Local Employment Trends April 2016
- Chicago’s labor force expanded (+37,604) from 1,354,088 in April 2015 to 1,391,692 in April 2016, suggesting that more residents are actively looking for work.
- The number of employed Chicago (city) residents increased by +27,252 compared to the year prior, from 1,268,872 in April 2015 to an estimated 1,296,124 in April 2016.
- Unemployed Chicago (city) residents increased by 10,352 compared to the year prior from 85,216 to an estimated 95,568 in April 2016.
- The increase in the number of employed residents was not enough to offset the increase in the labor force, resulting in a preliminary unemployment rate of 6.9 percent before seasonal adjustment in the city of Chicago.
The following charts summarize monthly employment trends. Data is not seasonally adjusted.
Note: Rates are not adjusted for seasonality, and should be compared year-over-year. City selection based on size and availability of data.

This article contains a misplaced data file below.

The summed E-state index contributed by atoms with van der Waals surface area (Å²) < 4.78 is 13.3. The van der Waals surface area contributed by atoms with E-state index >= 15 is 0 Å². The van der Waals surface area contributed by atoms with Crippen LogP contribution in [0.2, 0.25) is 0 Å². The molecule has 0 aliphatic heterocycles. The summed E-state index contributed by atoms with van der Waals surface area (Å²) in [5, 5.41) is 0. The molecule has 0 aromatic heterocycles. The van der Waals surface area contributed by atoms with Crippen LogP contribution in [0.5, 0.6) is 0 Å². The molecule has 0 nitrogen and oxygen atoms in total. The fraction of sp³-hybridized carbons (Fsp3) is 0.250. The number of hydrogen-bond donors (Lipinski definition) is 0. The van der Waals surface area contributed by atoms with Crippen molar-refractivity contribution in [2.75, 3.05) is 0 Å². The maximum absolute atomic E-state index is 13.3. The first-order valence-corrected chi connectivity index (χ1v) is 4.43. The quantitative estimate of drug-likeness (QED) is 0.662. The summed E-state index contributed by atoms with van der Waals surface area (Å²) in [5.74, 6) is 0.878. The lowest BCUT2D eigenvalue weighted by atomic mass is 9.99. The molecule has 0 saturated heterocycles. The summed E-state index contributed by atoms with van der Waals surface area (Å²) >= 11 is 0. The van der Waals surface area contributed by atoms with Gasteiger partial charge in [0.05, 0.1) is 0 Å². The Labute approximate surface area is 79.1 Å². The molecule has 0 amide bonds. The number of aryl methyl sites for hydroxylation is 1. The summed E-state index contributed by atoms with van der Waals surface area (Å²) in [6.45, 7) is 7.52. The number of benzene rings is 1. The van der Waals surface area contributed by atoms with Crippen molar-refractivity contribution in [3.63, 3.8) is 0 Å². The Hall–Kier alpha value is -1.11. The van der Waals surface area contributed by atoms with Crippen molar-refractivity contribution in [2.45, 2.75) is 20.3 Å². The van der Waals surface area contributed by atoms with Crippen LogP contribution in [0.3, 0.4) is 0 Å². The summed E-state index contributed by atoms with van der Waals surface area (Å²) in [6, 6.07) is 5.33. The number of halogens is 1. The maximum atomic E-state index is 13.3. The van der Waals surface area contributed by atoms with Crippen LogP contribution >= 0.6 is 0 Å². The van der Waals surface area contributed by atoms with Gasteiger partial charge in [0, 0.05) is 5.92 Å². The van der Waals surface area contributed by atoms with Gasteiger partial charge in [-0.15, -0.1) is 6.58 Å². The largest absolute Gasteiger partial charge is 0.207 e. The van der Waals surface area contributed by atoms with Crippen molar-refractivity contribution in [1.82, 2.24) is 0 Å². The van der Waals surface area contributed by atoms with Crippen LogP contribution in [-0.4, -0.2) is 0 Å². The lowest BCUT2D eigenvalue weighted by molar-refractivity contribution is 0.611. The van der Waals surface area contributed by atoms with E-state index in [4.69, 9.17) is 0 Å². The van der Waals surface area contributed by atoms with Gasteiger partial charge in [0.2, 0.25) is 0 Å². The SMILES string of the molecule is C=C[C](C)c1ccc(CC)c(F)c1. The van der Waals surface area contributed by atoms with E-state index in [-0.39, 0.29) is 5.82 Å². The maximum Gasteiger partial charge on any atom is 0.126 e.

According to payroll job estimates from IDES, the Chicago (city) economy has expanded by an estimated 12,609 private jobs since April 2015, mostly attributed to educational and health services (+4,562), leisure and hospitality (+4,406), and retail trade (+2,975).
The table below compares year-over-year change in job estimates by industry for the city of Chicago. Data is not seasonally adjusted.
Note: At the beginning of each calendar year, the Illinois Department of Employment Security (IDES) and Bureau of Labor Statistics Local Area Unemployment Statistics (BLS LAUS) programs revise up to five years of previous data to incorporate new inputs and population data. The data in this brief reflects the most recent revisions from BLS and IDES.Chaired by Mayor Rahm Emanuel, World Business Chicago is the public-private partnership leading the Plan for Economic Growth and Jobs in order to drive business development, cultivate talent, and put Chicago at the forefront of the global economy.
WBC’s “Economic Briefs” track indicators from month to month to gauge the strength of several aspects of Chicago’s economy, including unemployment, population, venture capital, job openings and new hires, home sales, tourism, etc. This data provides a clear analytic framework for specific Plan strategies and initiatives. For a summary of these and other economic indicators, refer to WBC’s monthly Chicago By The Numbers.
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